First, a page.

‘That is not part of our agreement—’

‘But you said five days—a working week, Tino. Today is Sunday, so surely our negotiations won’t begin until tomorrow morning?’

‘It is dangerous to make presumptions in business, Lisa. You should know that—’

Lisa’s mouth hardened into an angry line as she stared at him. So that was the way it was to be. ‘I imagined you would extend the usual business courtesies.’

‘And so I will from tomorrow. In the meantime, you will stay here.’

‘As your prisoner?’

‘Don’t be ridiculous! I’m not holding you against your will. You know as well as I do that until a deal is struck we must abide by all the terms of the agreement, and not just the ones that suit us most. You have five days as my guest to convince me that I should do this deal. Hardly an ordeal, I would have thought.’

There was a gentle tap on the door, and Lisa welcomed the distraction as the study door opened, and an elderly servant walked in.

‘Goodnight, Lisa.’

Her mouth fell open as Tino walked out of the room.

‘May I show you to your suite, Thespinis Bond?’

Lisa softened her expression in case she scared the elderly man half to death. ‘Thank you, that’s very kind of you.’


‘It is my pleasure, Thespinis Bond.’

His voice was gentle, and he stood back politely at the door to let her pass. How could such a man bear to work for Tino Zagorakis? Lisa wondered as she followed his elderly retainer across the hall.

The suite of rooms where she was to stay was fabulous. Taking the colours of the Greek flag as inspiration, the furnishings were mostly snowy white with the occasional highlight of cerulean. But before she had chance to properly appreciate the opulence of her surroundings, Lisa’s gaze was captured by the sight of her overnight case standing at the end of the bed. Only the presence of Tino’s gentle servant prevented her from turning on her heel and going to rip the head off his employer. It was obvious that whether she had agreed to stay or not, Tino had already decided that she would, and had taken it upon himself to retrieve her luggage from the guest house.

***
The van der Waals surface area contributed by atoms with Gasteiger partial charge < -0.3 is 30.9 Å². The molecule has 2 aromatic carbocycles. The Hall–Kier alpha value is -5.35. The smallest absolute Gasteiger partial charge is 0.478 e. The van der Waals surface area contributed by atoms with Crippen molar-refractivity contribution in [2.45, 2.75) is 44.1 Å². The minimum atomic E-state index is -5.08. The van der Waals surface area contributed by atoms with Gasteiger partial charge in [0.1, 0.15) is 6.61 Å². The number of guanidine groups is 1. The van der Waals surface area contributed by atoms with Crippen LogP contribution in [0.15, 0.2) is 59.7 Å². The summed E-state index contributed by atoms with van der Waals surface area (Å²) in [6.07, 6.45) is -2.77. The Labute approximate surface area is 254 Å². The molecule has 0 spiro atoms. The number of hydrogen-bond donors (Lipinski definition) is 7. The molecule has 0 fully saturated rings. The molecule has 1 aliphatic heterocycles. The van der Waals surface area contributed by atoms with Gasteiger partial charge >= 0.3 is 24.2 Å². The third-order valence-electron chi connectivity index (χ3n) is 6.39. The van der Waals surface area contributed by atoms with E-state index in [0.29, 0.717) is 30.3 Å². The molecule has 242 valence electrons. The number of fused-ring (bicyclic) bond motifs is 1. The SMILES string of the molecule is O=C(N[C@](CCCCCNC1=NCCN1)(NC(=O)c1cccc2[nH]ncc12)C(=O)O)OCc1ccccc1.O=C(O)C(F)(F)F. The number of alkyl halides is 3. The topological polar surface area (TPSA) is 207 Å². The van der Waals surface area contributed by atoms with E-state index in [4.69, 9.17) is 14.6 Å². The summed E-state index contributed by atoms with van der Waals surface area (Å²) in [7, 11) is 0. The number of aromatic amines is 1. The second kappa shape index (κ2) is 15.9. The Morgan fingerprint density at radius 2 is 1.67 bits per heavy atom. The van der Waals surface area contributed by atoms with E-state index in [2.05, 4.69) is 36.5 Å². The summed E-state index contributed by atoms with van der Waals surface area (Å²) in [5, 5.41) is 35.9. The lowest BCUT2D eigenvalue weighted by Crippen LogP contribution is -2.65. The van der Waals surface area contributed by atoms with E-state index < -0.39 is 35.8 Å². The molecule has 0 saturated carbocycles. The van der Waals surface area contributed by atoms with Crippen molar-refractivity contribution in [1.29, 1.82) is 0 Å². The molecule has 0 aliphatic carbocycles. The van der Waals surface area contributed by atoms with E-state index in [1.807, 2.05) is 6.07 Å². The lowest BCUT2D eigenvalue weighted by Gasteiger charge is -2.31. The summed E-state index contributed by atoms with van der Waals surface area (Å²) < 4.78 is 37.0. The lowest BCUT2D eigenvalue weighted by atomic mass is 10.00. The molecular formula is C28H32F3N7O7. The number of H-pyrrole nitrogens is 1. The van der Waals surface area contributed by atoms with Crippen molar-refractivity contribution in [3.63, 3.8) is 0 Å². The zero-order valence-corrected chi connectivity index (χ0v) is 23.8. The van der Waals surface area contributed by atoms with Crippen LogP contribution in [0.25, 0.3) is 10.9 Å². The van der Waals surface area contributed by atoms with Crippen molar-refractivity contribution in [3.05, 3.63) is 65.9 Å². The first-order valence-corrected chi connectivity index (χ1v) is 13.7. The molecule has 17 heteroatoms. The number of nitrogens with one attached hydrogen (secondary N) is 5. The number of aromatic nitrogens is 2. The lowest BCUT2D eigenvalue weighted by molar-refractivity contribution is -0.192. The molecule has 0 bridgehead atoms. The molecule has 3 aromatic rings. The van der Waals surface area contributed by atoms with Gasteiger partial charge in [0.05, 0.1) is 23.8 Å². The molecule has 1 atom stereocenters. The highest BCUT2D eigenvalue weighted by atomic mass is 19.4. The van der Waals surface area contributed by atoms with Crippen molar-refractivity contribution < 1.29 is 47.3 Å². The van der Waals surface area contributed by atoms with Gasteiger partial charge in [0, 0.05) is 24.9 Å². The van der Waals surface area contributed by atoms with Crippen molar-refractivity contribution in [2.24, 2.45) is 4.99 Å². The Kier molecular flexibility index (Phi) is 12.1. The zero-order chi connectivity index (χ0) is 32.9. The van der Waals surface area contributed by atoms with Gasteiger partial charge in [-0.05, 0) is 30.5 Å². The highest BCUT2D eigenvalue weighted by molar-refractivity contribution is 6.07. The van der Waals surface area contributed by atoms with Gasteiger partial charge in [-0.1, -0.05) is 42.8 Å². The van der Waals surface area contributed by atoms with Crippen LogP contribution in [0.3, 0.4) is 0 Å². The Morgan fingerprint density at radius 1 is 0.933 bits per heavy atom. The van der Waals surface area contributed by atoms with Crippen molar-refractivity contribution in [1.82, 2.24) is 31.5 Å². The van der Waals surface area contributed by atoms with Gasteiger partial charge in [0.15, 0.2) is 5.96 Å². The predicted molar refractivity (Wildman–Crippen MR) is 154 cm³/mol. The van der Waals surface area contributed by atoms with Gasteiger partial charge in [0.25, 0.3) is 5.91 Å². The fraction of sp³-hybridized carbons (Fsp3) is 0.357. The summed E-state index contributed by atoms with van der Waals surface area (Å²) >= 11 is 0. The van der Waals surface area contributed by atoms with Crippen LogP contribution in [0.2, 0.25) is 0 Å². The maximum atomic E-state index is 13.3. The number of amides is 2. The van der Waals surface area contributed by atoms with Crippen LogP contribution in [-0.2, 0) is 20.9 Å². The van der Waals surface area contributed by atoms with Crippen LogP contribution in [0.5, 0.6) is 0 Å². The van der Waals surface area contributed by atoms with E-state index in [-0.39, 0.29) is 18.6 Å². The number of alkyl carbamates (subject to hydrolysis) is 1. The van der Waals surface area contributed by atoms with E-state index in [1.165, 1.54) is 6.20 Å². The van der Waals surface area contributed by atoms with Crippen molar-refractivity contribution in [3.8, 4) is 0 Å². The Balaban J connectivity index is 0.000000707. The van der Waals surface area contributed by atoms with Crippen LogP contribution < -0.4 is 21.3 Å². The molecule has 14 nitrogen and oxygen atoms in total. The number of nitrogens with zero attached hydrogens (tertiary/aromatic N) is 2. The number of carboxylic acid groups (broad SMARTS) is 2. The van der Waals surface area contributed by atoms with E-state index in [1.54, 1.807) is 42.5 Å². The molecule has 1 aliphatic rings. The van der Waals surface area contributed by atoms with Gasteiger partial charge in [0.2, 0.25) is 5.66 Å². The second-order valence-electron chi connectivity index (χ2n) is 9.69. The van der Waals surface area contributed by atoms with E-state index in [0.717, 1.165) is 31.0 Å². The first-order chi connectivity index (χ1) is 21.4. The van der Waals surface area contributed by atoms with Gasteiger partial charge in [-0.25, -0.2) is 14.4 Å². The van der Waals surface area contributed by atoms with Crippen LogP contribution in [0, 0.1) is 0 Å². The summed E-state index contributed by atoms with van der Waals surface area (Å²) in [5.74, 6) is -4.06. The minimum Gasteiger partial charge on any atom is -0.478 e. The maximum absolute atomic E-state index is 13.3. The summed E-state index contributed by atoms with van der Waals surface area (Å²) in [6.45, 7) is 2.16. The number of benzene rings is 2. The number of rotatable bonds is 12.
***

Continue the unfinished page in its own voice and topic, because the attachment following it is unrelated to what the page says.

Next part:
‘Kirie Zagorakis thought you might prefer to eat out here alone.’

Lisa looked across the room to where the old man was smiling at her. Floor-to-ceiling white muslin curtains billowed gently in the early evening breeze, drawing her attention to the balcony beyond. It was bathed in soft light from some out-of-view lanterns, and she could see that a comfortable chair with a deeply padded cushion awaited her, as well as a dining table, ostentatiously laid out for one.

I bet he did, she thought grimly. Tino had decided she was to be cut off from the rest of the household. She smiled at her elderly companion. He was hardly to blame for his employer’s machiavellian scheme. ‘Thank you. That’s exactly what I’d like.’

Not only had Tino made the unilateral decision that she would stay at Villa Aphrodite, he had delivered instructions to the kitchen for her supper, Lisa discovered when the elderly man showed her the buffet trolley. He must have done that when he’d left the study briefly to get them both a drink, she realised tensely.

‘You have such a beautiful view from here, Thespinis Bond.’

The elderly man was pointing out across the cliff tops to where the ocean had turned coppery pink in the last rays of the sun.

‘I doubt I’ve ever seen anything more beautiful,’ Lisa said honestly. She was rewarded by the old man’s smile… but then she noticed another, larger table had been laid out immediately below and a little in front of her own balcony. The edges of a white lace tablecloth were fluttering gently in the early evening breeze, and crystal and silverware were glittering in the light of flickering candles. And now she heard the sounds of muted conversation, as well as laughter—high, tinkling laughter, as well as a lower, appreciative sound.

‘Would you like to sit down now, Thespinis Bond? Shall I light the candle for you?’

Lisa turned abruptly, realising her elderly companion was still waiting for her to say something. Having struck a match, he was waiting for her permission to light a slim ivory candle. ‘No, no,’ she said, hurrying over to him. ‘Thank you, but I think I’ll wait a little. You’ve been very kind,’ she added, seeing his crestfallen face.

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